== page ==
This category includes mass-produced, common vehicles that may be “daily drivers” (cars used for normal, everyday driving). Stock Category cars compete in their “factory” configuration with a minimal number of allowances (not requirements).

Street Touring®

This class is a fairly new class and is geared towards cars with common bolt-on modifications. Things like cold-air intakes, headers, lowering springs, etc.

Street Prepared

This is the original Solo® “street” class, sometimes called a “bolt-on” class. Any fuel and ignition system is allowed along with any suspension springs and shocks/struts as long as they are fitted into their original location. Things like turbo/superchargers must remain the same. There is no limit on wheel size or DOT tire sizes.

Street Modified

This is the top tier of the “street” classes. This class allows engine swaps as long as the engine is made by the same manufacturer as the car. You may also add turbo/superchargers, camshaft upgrades, and any suspension upgrades as long as it uses the factory attachment points.


This class is generally for non-street cars. Things like gutted interiors and racing slicks are a big give away. Most things are allowed in this class and are based on weight more than anything. Modified – these are usually special built competition vehicles and most of them resemble an open-wheel Indy car or a closed-wheel LeMans sports racer. DM and EM cars may have started life on the streets, but just about any engine, drive train, or suspension is permitted. Supercharged rotary engines and V-8 engines are seen in 1700-pound EM machines and powerful 4-cylinders are common in 1300-pound DM lightweights.

Do I need special competition tires?

No, any tires can be used. 200-tread wear tires are the limit for stock classes. While R compound race tires are typically the quickest and most sticky, today’s quality summer tires are often better than the R compound tires we used 10 years ago. Tire technology has advanced considerably over the years and we’re all better for it. Bridgestone RE71-R's are currently the hot tire at most events, though other manufacturers have created equally impressive 200-tread wear tires.

Do I need a helmet?

Yes, you need a proper fitting and approved helmet. We normally have loaner helmets, but due to COVID19, we are not offering loaner helmets.

Remember, all helmets you can buy in Ontario will have the DOT certification, but not all DOT helmets meet our required SNELL standards. Please see the section above on current-year helmet regulations before buying one!

How do I navigate the course?

We encourage drivers to arrive early enough to walk the course prior to the driver’s meeting. Feel free to take notes. A typical course walk takes 10 minutes for a parking lot course, but can be over 30 minutes for an airport based course. you can ask experienced drivers how to understand the nuances of a given course.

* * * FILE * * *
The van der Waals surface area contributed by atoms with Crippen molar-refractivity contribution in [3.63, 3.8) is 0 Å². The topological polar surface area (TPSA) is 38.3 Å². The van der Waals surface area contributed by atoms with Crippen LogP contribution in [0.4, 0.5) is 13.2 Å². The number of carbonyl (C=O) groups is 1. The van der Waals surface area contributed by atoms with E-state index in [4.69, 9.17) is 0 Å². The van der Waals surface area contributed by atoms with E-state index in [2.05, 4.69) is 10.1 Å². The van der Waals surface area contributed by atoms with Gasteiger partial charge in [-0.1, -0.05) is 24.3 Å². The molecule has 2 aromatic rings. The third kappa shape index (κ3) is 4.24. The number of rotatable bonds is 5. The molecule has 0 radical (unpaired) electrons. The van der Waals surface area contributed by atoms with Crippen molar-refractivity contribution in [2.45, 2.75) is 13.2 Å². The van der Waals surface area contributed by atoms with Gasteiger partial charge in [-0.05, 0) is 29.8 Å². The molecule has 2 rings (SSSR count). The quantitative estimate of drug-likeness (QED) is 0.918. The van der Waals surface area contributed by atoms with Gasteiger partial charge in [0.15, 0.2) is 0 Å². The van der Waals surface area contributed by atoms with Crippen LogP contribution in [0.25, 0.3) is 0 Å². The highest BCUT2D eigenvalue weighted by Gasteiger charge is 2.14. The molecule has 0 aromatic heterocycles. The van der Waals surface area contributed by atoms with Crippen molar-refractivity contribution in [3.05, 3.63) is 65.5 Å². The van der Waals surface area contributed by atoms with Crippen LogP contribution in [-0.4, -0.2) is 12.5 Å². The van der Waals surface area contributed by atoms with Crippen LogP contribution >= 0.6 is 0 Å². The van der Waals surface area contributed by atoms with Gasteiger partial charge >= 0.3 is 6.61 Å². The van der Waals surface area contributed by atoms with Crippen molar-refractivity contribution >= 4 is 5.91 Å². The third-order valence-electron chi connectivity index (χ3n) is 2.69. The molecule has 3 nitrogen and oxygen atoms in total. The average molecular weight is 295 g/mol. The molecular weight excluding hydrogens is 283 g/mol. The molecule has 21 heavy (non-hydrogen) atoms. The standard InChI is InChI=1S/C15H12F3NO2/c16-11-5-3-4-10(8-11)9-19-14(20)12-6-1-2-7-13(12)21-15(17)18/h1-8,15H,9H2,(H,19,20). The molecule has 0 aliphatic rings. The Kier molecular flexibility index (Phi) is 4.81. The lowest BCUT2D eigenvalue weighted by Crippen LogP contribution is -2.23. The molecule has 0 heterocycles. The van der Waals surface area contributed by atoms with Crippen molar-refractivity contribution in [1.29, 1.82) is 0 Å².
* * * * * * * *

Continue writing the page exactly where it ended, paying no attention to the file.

Normally there is an official course walk or parade lap after the morning drivers meeting, however, this has been suspended due to Covid-19 restrictions.

After the driver’s meeting, we do also have a quick meeting with any rookies/first timers to show you what the different pylon configurations mean, and cover a few extra safety details. Please ask questions if you have them!

If I'm having trouble navigating, or could use some coaching - is there someone to help me?

Our events are full of seasoned racers and instructors. We are typically wearing WOSCA shirts and some of us have magnetic numbers on our cars. We also usually answer when you shout “can someone help me?”

Normally, you can ask pretty much anyone if you can come along with them for a ride to understand the course, but due to Covid-19 restrictions, ride alongs are currently suspended.

How does scoring work?

All cars are classed according to their factory specs, and how modified your car is. Each class has what’s called a “PAX” factor which is a multiplier of less than 100% which is applied to your raw time based on what class you’re in. A fast driver in a slow car with a low PAX may not be the fastest in raw time but could win the event after everyone’s times are factored for their class. Modifying your car can (but doesn’t necessarily) make it faster in autocross. Some of the most competitive cars are completely stock aside from good tires!

How will this make me a better driver?

Competing in autocross can help you hone your driving skills. It’s a competition in the world of Motorsports that values agility, technique, and quick thinking. Autocross can help you improve your vision (looking farther ahead), learn how to keep your car balanced and controlled in a skid, and help you master precision braking. All of these skills transfer on to the roads when you find yourself in icy conditions, or having to make a quick maneuver to avoid an accident!